Connected Tennessee Rewards Boys & Girls Clubs of Middle Tennessee

May 26, 2011 -

Connected Tennessee’s Computers 4 Kids "Preparing Tennessee's Next Generation for Success" program awarded the Boys & Girls Clubs of Middle Tennessee with more than 150 brand new computers this week. The American Recovery and Reinvestment Act-funded the project, which deploys computers, academic support programs, and workforce training to two at-risk, populations: those in the state's foster care system who are "aging out" as they turn 18, and youth who are active in the state’s 76 Boys & Girls Clubs. Over the next three years, the program hopes to impact the lives of nearly 60,000 youngsters across the state.

State Senator Bill Ketron, an enthusiastic supporter of the program since its launch a little over three years ago, said that the program's impact in Middle Tennessee is "significant."

“Over the past three years, Connected Tennessee’s Computers 4 Kids program has changed the lives of children across Tennessee with the gift of technology,” stated Ketron. “This program has made great strides in closing the digital divide in Tennessee by putting computers into the hands of those citizens that need them the most, and the ‘Preparing Tennessee’s Next Generation for Success’ project is going to impact nearly 60,000 more deserving youth. Today I congratulate the Computers 4 Kids program for launching this new phase of the program and I wish Connected Tennessee much continued success in the future.”

The program is the result of a $2.3 million American Recovery and Reinvestment Act grant awarded to the C4K program in August 2010 by the U.S. Department of Commerce’s National Telecommunications and Information Administration’s (NTIA) Broadband Technology Opportunities Program (BTOP). BTOP gives grants to support the deployment of broadband infrastructure, enhance and expand public computer centers, and encourage sustainable adoption of broadband service.

For more information on the program, check out www.connectedtennessee.org.


 
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Andrew EisenMP - I love that games but damn my squadmates are bozos.09/21/2014 - 10:05pm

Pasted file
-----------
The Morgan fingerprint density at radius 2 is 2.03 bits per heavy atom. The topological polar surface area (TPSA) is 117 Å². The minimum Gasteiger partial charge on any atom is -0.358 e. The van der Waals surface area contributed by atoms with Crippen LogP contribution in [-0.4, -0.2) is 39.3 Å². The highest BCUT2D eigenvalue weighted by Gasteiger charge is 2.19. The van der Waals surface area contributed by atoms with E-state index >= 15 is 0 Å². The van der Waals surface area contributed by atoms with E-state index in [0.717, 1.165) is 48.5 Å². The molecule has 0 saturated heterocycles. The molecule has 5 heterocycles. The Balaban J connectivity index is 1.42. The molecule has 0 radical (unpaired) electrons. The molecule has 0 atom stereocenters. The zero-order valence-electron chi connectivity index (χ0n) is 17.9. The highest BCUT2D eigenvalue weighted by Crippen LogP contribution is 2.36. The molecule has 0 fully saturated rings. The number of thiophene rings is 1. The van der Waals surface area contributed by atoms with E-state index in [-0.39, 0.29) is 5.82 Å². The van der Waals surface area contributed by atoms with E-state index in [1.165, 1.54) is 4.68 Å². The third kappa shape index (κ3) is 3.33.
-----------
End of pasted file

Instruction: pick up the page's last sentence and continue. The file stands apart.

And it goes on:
MaskedPixelanteSWAT teams should be banned until they; 1. Learn not to walk into enemy fire, 2. Learn to throw the flashbang INTO the doorway, not the frame and 3. Stop complaining that I'm in their way.09/21/2014 - 9:53pm
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MechaTama31quik: But even if it did break, at worst it is only as bad as the powder. Even that is assuming that it is dangerous through skin contact, which is not a given if its delivery vehicle is a syringe.09/21/2014 - 4:30pm
MaskedPixelantehttp://www.forbes.com/sites/insertcoin/2014/09/20/isis-uses-gta-5-in-new-teen-recruitment-video/09/21/2014 - 4:25pm
quiknkoldSyringes can break. And in a transcontinental delivery, the glass could've broken when crushed. I work in a mail center. Shit like this is super serious09/21/2014 - 3:25pm
E. Zachary KnightIt doesn't matter what is inside the needle. As long as it requires him to take the step of purposefully injecting himself, the threat of the substance is as close to zero as you can get.09/21/2014 - 1:27pm
quiknkoldEzach: I'm not talking about the needle. I'm talking about what's inside. Geeze. Depending on what it is, the sender could be guilty of bioterrorism.09/21/2014 - 12:51pm
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MaskedPixelanteProbably dihydrogen monoxide, the most dangerous substance in the universe.09/21/2014 - 10:14am
james_fudgewell I hope he called the police so they can let us all know.09/21/2014 - 9:07am
quiknkoldIt's pretty gnarly. Depending on what it is, it could be worse than white powder or a fake bomb.09/21/2014 - 9:06am
james_fudgeI just looked it up on UPS.com09/21/2014 - 8:56am
james_fudgeand expensive for an American to ship to London.09/21/2014 - 8:55am
E. Zachary KnightThat is pretty scary. Would have been worse if it were a fake bomb or white powder.09/21/2014 - 8:49am
 

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